Los Angeles World Airports' governing board has approved a resolution establishing the guidelines for the potential sale of L.A./Ontario International Airport to the city of Ontario.
The Board of Airport Commissioners agreed Monday to negotiate a letter of intent between LAWA and the Ontario International Airport Authority establishing terms that would result in LAWA divesting of ONT through a sale to OIAA. The board is asking that the deadline for the letter be no later than April 1.
The resolution includes ensuring that LAWA would not be financially responsible, that ONT would remain a commercial service airport, and that the sale would have a minimal impact on city employees. It also requests that the commissioners receive monthly updates on the process.
"The guiding concepts and principles are an initial road map for the terms of divesting ONT," said Gina Marie Lindsey, LAWA's executive director. "It's a solid place to start."
Steven Martin, the chief operating officer for LAWA, cautioned the Board of Commissioners that LAWA is setting up these guidelines so that if the airport is sold, it does not result in "falling into less-than-ideal financial condition." The goal is that the airport be operated so that it is self-sustaining and that LAWA is not "called on to bail it out."
He was referring to the original transaction between the two cities when Ontario could no longer afford to maintain the runways and opted to bring in Los Angeles to operate the airport.
If a sale were to occur, Martin told the commissioners that it would most likely be a long process starting with the letter of intent, which would also need approval by the Los Angeles City Council. From there, all the documents would have to be approved by the Federal Aviation Administration. Martin warned that that could be the hardest hurdle and longest part of the process.
The remaining steps would be to ensure the Ontario International Airport Authority can fulfill its financial obligations and close the sale, Martin said.
LAWA's governing body, to date, has not endorsed any sale of ONT, but it is following the recommendations of the city administrative officer and City Council, commissioner Fernando Torres-Gil said.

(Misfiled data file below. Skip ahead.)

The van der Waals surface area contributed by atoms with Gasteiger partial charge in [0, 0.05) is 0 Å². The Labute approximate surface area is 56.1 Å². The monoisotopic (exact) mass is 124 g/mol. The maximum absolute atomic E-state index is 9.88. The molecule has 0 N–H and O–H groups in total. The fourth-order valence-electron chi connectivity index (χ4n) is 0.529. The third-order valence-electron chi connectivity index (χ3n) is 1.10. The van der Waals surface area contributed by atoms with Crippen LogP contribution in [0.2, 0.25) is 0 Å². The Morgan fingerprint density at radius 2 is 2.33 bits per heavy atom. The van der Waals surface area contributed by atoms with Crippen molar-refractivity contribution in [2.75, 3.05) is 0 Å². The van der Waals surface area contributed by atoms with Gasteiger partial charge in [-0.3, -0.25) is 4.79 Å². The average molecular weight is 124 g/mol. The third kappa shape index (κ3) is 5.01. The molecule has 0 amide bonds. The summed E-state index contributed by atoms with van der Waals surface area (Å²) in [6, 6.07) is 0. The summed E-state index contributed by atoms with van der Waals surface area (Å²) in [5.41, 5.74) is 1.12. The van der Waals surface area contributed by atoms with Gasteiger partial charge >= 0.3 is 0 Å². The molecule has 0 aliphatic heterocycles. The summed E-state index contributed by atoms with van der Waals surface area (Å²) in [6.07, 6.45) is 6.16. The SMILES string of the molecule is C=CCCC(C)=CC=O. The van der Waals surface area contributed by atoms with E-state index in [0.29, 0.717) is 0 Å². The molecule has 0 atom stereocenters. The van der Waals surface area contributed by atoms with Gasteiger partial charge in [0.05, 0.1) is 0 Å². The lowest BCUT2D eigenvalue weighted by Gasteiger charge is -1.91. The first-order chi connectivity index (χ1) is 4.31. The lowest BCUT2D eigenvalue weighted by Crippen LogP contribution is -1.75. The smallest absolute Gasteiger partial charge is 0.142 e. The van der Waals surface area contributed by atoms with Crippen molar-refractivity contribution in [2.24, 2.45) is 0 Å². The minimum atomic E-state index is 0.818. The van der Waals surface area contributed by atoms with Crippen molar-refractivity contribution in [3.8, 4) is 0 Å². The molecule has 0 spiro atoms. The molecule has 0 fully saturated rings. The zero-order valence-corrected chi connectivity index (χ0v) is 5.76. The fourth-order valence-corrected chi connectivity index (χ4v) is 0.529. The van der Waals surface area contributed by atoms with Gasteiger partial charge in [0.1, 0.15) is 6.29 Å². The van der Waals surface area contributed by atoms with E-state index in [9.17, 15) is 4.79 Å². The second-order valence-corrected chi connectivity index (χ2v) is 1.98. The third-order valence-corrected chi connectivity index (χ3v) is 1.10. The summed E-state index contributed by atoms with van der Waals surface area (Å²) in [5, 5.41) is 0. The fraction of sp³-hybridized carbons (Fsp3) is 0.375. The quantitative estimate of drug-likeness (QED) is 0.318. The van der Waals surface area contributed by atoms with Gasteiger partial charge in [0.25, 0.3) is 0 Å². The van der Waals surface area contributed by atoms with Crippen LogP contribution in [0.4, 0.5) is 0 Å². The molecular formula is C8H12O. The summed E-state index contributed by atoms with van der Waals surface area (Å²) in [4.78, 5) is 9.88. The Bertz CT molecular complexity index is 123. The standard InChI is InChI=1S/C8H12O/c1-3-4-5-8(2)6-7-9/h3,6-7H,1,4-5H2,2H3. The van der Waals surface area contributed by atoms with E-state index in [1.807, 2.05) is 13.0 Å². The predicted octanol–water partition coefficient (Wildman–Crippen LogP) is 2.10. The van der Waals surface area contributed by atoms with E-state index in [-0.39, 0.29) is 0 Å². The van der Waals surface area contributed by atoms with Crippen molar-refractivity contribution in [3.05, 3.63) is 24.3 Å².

"This wasn't anything we initialized or wanted. Circumstances put us in this situation," he said.
Michael Lawson, the president of the commission, reiterated that ONT is an asset of Los Angeles and that the governing body must negotiate in the best interest of the citizens.
In late September, Los Angeles' top administrator, Miguel Santana, urged Los Angeles and Ontario officials to begin negotiations.
Since Santana's recommendation, LAWA has been forthcoming about discussing negotiations with Ontario officials.
Ontario officials have been attempting to regain control of the airport from LAWA for four years, saying the agency has not done enough to reverse declines in passenger traffic.
On Monday afternoon, Ontario Councilman Alan Wapner said he agreed with what was outlined, adding it is exactly what Santana recommended in his report earlier this year.
But Wapner, who is also president of the airport authority, said ONT has been operating as a self-sustaining airport and that nothing would change under OIAA ownership.
"It certainly can't be managed any worse than it's been managed in the past," he said. Passenger traffic has declined to levels not seen in two decades.
Wapner said the authority, which is backed by Ontario and San Bernardino County, has the fiduciary means to handle ONT.
Wapner said he hopes in the new year the two sides will meet more frequently because the goal was to complete a deal before the end of 2012.
Reach Liset via email, call her at 909-483-8556, or find her on Twitter @DBOntarioNow.